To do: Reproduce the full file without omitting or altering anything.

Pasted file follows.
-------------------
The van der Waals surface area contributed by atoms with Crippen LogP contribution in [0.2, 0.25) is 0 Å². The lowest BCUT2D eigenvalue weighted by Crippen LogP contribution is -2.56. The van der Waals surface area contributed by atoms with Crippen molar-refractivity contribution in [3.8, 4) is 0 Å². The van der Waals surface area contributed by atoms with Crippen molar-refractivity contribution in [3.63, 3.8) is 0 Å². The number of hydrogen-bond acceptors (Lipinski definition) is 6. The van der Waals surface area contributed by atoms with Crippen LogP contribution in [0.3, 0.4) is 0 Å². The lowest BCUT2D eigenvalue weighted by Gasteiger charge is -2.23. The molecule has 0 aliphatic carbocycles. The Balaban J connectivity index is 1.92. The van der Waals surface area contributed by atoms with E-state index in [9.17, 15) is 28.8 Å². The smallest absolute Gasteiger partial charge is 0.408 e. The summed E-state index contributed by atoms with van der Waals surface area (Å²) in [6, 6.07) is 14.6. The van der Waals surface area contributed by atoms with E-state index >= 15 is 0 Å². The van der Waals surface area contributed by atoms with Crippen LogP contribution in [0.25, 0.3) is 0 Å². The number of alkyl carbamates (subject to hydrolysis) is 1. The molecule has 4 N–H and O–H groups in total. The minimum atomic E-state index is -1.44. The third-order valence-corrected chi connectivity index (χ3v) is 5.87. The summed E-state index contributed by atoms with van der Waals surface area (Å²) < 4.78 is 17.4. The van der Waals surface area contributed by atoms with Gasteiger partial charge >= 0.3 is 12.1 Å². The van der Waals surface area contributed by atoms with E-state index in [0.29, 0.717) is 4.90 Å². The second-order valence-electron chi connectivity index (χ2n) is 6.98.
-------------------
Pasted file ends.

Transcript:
The van der Waals surface area contributed by atoms with Crippen LogP contribution in [0.2, 0.25) is 0 Å². The lowest BCUT2D eigenvalue weighted by Crippen LogP contribution is -2.56. The van der Waals surface area contributed by atoms with Crippen molar-refractivity contribution in [3.8, 4) is 0 Å². The van der Waals surface area contributed by atoms with Crippen molar-refractivity contribution in [3.63, 3.8) is 0 Å². The number of hydrogen-bond acceptors (Lipinski definition) is 6. The van der Waals surface area contributed by atoms with Crippen LogP contribution in [0.3, 0.4) is 0 Å². The lowest BCUT2D eigenvalue weighted by Gasteiger charge is -2.23. The molecule has 0 aliphatic carbocycles. The Balaban J connectivity index is 1.92. The van der Waals surface area contributed by atoms with E-state index in [9.17, 15) is 28.8 Å². The smallest absolute Gasteiger partial charge is 0.408 e. The summed E-state index contributed by atoms with van der Waals surface area (Å²) in [6, 6.07) is 14.6. The van der Waals surface area contributed by atoms with E-state index >= 15 is 0 Å². The van der Waals surface area contributed by atoms with Crippen LogP contribution in [0.25, 0.3) is 0 Å². The number of alkyl carbamates (subject to hydrolysis) is 1. The molecule has 4 N–H and O–H groups in total. The minimum atomic E-state index is -1.44. The third-order valence-corrected chi connectivity index (χ3v) is 5.87. The summed E-state index contributed by atoms with van der Waals surface area (Å²) < 4.78 is 17.4. The van der Waals surface area contributed by atoms with Gasteiger partial charge >= 0.3 is 12.1 Å². The van der Waals surface area contributed by atoms with E-state index in [0.29, 0.717) is 4.90 Å². The second-order valence-electron chi connectivity index (χ2n) is 6.98.